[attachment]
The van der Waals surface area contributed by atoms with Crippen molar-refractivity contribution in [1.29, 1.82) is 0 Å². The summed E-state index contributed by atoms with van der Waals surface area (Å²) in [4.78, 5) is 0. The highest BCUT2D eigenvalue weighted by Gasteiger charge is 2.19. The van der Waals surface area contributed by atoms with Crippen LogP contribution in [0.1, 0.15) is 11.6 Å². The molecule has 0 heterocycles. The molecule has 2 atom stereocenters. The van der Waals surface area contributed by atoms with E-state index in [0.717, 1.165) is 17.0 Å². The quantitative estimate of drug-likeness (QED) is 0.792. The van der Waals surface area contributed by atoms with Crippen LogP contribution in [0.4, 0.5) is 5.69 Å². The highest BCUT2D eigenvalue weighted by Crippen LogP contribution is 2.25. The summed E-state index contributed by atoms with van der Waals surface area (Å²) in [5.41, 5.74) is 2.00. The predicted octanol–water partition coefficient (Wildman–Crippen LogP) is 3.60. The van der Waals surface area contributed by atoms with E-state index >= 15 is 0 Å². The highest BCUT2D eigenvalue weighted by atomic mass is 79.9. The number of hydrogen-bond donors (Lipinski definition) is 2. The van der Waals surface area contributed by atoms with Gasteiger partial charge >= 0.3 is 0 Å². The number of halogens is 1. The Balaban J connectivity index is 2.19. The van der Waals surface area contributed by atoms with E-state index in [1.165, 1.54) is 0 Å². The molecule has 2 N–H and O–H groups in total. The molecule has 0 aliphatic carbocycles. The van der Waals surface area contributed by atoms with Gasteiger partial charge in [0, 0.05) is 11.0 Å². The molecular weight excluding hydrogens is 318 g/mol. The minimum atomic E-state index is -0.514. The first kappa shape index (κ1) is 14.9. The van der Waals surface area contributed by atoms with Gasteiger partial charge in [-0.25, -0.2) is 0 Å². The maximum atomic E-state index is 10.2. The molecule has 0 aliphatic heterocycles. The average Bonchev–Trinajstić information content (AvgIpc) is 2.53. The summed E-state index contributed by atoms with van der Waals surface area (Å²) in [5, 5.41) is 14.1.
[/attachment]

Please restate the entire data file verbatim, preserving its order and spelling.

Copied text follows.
The van der Waals surface area contributed by atoms with Crippen molar-refractivity contribution in [1.29, 1.82) is 0 Å². The summed E-state index contributed by atoms with van der Waals surface area (Å²) in [4.78, 5) is 0. The highest BCUT2D eigenvalue weighted by Gasteiger charge is 2.19. The van der Waals surface area contributed by atoms with Crippen LogP contribution in [0.1, 0.15) is 11.6 Å². The molecule has 0 heterocycles. The molecule has 2 atom stereocenters. The van der Waals surface area contributed by atoms with E-state index in [0.717, 1.165) is 17.0 Å². The quantitative estimate of drug-likeness (QED) is 0.792. The van der Waals surface area contributed by atoms with Crippen LogP contribution in [0.4, 0.5) is 5.69 Å². The highest BCUT2D eigenvalue weighted by Crippen LogP contribution is 2.25. The summed E-state index contributed by atoms with van der Waals surface area (Å²) in [5.41, 5.74) is 2.00. The predicted octanol–water partition coefficient (Wildman–Crippen LogP) is 3.60. The van der Waals surface area contributed by atoms with E-state index >= 15 is 0 Å². The highest BCUT2D eigenvalue weighted by atomic mass is 79.9. The number of hydrogen-bond donors (Lipinski definition) is 2. The van der Waals surface area contributed by atoms with Gasteiger partial charge >= 0.3 is 0 Å². The number of halogens is 1. The Balaban J connectivity index is 2.19. The van der Waals surface area contributed by atoms with E-state index in [1.165, 1.54) is 0 Å². The molecule has 2 N–H and O–H groups in total. The molecule has 0 aliphatic carbocycles. The van der Waals surface area contributed by atoms with Gasteiger partial charge in [0, 0.05) is 11.0 Å². The molecular weight excluding hydrogens is 318 g/mol. The minimum atomic E-state index is -0.514. The first kappa shape index (κ1) is 14.9. The van der Waals surface area contributed by atoms with Gasteiger partial charge in [-0.25, -0.2) is 0 Å². The maximum atomic E-state index is 10.2. The molecule has 0 aliphatic heterocycles. The average Bonchev–Trinajstić information content (AvgIpc) is 2.53. The summed E-state index contributed by atoms with van der Waals surface area (Å²) in [5, 5.41) is 14.1.